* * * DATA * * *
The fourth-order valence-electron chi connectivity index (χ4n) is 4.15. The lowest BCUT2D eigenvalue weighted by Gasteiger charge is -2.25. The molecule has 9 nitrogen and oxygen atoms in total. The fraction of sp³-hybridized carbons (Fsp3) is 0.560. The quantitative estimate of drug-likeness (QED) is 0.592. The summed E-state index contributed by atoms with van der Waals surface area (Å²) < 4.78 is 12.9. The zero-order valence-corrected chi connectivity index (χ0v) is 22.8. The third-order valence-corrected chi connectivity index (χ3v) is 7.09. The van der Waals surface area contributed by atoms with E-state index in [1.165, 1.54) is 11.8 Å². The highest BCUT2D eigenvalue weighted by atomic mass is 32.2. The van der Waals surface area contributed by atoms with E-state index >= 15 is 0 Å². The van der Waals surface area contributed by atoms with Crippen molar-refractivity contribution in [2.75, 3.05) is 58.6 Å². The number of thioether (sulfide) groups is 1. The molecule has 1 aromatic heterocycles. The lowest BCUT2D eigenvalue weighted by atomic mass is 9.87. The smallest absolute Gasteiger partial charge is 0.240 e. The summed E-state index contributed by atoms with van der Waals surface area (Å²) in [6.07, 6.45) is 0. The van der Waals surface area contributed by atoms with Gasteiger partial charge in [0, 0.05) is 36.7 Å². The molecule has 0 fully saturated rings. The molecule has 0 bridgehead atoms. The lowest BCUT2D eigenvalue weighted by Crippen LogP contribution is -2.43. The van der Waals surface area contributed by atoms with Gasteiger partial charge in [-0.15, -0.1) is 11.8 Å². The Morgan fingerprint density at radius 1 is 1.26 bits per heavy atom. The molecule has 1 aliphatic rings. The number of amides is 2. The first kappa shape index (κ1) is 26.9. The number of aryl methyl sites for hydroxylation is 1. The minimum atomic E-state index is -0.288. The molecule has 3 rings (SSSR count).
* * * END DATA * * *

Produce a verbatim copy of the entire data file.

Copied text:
The fourth-order valence-electron chi connectivity index (χ4n) is 4.15. The lowest BCUT2D eigenvalue weighted by Gasteiger charge is -2.25. The molecule has 9 nitrogen and oxygen atoms in total. The fraction of sp³-hybridized carbons (Fsp3) is 0.560. The quantitative estimate of drug-likeness (QED) is 0.592. The summed E-state index contributed by atoms with van der Waals surface area (Å²) < 4.78 is 12.9. The zero-order valence-corrected chi connectivity index (χ0v) is 22.8. The third-order valence-corrected chi connectivity index (χ3v) is 7.09. The van der Waals surface area contributed by atoms with E-state index in [1.165, 1.54) is 11.8 Å². The highest BCUT2D eigenvalue weighted by atomic mass is 32.2. The van der Waals surface area contributed by atoms with E-state index >= 15 is 0 Å². The van der Waals surface area contributed by atoms with Crippen molar-refractivity contribution in [2.75, 3.05) is 58.6 Å². The number of thioether (sulfide) groups is 1. The molecule has 1 aromatic heterocycles. The lowest BCUT2D eigenvalue weighted by atomic mass is 9.87. The smallest absolute Gasteiger partial charge is 0.240 e. The summed E-state index contributed by atoms with van der Waals surface area (Å²) in [6.07, 6.45) is 0. The van der Waals surface area contributed by atoms with Gasteiger partial charge in [0, 0.05) is 36.7 Å². The molecule has 0 fully saturated rings. The molecule has 0 bridgehead atoms. The lowest BCUT2D eigenvalue weighted by Crippen LogP contribution is -2.43. The van der Waals surface area contributed by atoms with Gasteiger partial charge in [-0.15, -0.1) is 11.8 Å². The Morgan fingerprint density at radius 1 is 1.26 bits per heavy atom. The molecule has 1 aliphatic rings. The number of amides is 2. The first kappa shape index (κ1) is 26.9. The number of aryl methyl sites for hydroxylation is 1. The minimum atomic E-state index is -0.288. The molecule has 3 rings (SSSR count).